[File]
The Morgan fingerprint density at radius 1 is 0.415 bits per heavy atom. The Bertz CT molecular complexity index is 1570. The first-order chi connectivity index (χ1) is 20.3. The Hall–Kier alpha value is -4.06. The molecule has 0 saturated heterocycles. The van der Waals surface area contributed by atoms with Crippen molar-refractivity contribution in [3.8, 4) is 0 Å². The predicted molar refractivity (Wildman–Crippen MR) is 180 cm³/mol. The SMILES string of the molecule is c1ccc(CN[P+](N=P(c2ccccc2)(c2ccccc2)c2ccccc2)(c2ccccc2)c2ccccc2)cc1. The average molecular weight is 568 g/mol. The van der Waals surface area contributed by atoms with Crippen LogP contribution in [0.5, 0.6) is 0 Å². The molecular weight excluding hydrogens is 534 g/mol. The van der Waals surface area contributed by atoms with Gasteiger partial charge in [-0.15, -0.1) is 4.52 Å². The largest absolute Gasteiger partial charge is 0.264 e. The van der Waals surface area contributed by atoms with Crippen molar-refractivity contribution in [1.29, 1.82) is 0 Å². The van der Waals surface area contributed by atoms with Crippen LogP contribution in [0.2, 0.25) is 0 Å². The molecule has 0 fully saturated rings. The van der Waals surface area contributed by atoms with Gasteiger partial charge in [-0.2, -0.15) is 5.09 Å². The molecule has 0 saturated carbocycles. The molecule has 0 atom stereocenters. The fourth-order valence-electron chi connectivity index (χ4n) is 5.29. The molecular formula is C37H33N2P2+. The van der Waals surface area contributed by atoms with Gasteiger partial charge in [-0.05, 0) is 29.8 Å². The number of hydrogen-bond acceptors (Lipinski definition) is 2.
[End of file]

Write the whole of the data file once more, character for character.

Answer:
The Morgan fingerprint density at radius 1 is 0.415 bits per heavy atom. The Bertz CT molecular complexity index is 1570. The first-order chi connectivity index (χ1) is 20.3. The Hall–Kier alpha value is -4.06. The molecule has 0 saturated heterocycles. The van der Waals surface area contributed by atoms with Crippen molar-refractivity contribution in [3.8, 4) is 0 Å². The predicted molar refractivity (Wildman–Crippen MR) is 180 cm³/mol. The SMILES string of the molecule is c1ccc(CN[P+](N=P(c2ccccc2)(c2ccccc2)c2ccccc2)(c2ccccc2)c2ccccc2)cc1. The average molecular weight is 568 g/mol. The van der Waals surface area contributed by atoms with Crippen LogP contribution in [0.5, 0.6) is 0 Å². The molecular weight excluding hydrogens is 534 g/mol. The van der Waals surface area contributed by atoms with Gasteiger partial charge in [-0.15, -0.1) is 4.52 Å². The largest absolute Gasteiger partial charge is 0.264 e. The van der Waals surface area contributed by atoms with Crippen molar-refractivity contribution in [1.29, 1.82) is 0 Å². The van der Waals surface area contributed by atoms with Crippen LogP contribution in [0.2, 0.25) is 0 Å². The molecule has 0 fully saturated rings. The van der Waals surface area contributed by atoms with Gasteiger partial charge in [-0.2, -0.15) is 5.09 Å². The molecule has 0 saturated carbocycles. The molecule has 0 atom stereocenters. The fourth-order valence-electron chi connectivity index (χ4n) is 5.29. The molecular formula is C37H33N2P2+. The van der Waals surface area contributed by atoms with Gasteiger partial charge in [-0.05, 0) is 29.8 Å². The number of hydrogen-bond acceptors (Lipinski definition) is 2.